- Van Wert
Why Not Try To Do Our Part To Increase Food Availability, by Kathy Smith
A recent article in the “National Geographic” magazine says that we have to produce enough food for 9 billion people by 2050. The team of scientists led by Jonathan Foley, director of the Institute on the Environment at the University of Minnesota, has come up with a 5-step plan that includes freezing agriculture’s footprint, growing more on existing farms, using resources more efficiently, shifting diets, and reducing waste.
Foley writes that in the past when we needed to produce more food, we have cut down forests or plowed more grassland, but at a huge cost to the planet’s environment. We now farm an area the size of South America for crops and an even larger area, the size of Africa, to raise livestock. He says that avoiding more deforestation must be a top priority starting right now.
Next he says that less productive farmland in Africa, Latin America and Eastern Europe could greatly increase yields with improved farming practices.
Step 3 is using resources such as water and chemicals more efficiently. Commercial farming has found innovative ways to target the application of pesticides and fertilizers by using computerized tractors and GPS systems. Organic farming reduces the use of water by incorporating cover crops, compost, and mulches to improve soil quality and build up nutrients in the soil.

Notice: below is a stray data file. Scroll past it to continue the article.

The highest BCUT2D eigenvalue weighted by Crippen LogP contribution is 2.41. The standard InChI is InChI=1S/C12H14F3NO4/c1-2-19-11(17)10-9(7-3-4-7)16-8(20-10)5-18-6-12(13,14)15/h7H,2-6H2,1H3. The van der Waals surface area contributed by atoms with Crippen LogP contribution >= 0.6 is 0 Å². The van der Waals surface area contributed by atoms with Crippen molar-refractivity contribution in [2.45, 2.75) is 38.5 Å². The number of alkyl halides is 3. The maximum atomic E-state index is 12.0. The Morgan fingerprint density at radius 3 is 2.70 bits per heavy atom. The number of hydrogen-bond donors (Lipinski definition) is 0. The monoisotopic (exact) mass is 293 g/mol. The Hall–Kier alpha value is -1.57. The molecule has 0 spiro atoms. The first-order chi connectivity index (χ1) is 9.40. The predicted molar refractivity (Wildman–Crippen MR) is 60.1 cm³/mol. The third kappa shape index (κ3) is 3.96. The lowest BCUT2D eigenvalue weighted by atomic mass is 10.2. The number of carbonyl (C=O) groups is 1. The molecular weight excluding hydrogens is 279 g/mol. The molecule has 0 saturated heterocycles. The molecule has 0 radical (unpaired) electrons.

Foley believes that if more of the world’s crops ended up in human stomachs we would be better able to feed the world’s growing population. But today he says that only 55 percent of the world’s crop calories feed people. Thirty-six percent are fed to livestock and 9 percent are used for industrial products and bio-fuels.
Finally he says we must reduce waste. “An estimated 25 percent of the world’s food calories and up to 50 percent of total food weight are lost or wasted before they can be consumed. In rich countries most of that waste occurs in homes, restaurants, or supermarkets. In poor countries food is often lost between the farmer and the market, due to unreliable storage and transportation. Consumers in the developed world could reduce waste by taking such simple steps as serving smaller portions, eating leftovers, and encouraging cafeterias, restaurants, and supermarkets to develop waste-reducing measures. Of all of the options for boosting food availability, tackling waste would be one of the most effective.”
One of my favorite TV programs is called “Chopped.” Chefs are given baskets of unknown ingredients and within a specific time have to prepare appetizers, main courses and desserts. Recently their mystery baskets contained restaurant leftovers such as fish carcasses, potato peels, pickle juice, coffee grinds, and onion ends just to name a few. It was amazing what tasty dishes, or so the judges said, the chefs were able to prepare with food that is nearly always thrown away.
If you or your parents lived through the Great Depression, I’ll bet you already make use of nearly everything. It was a sin to waste anything when I was growing up. Somewhere along the line we lost that mindset and now it seems that nearly everything is thrown away.
Why not try to do our part to increase food availability by planting a garden or a few tomato plants, trying to use all of our groceries, and then raising a few chickens. There’s not much of anything that my chickens won’t eat and their eggs are extremely versatile for everything from baking to egg salad and so much more!
Kathy Smith is a farm wife from Wayne Township. She writes for the Ashtabula County Farm Bureau.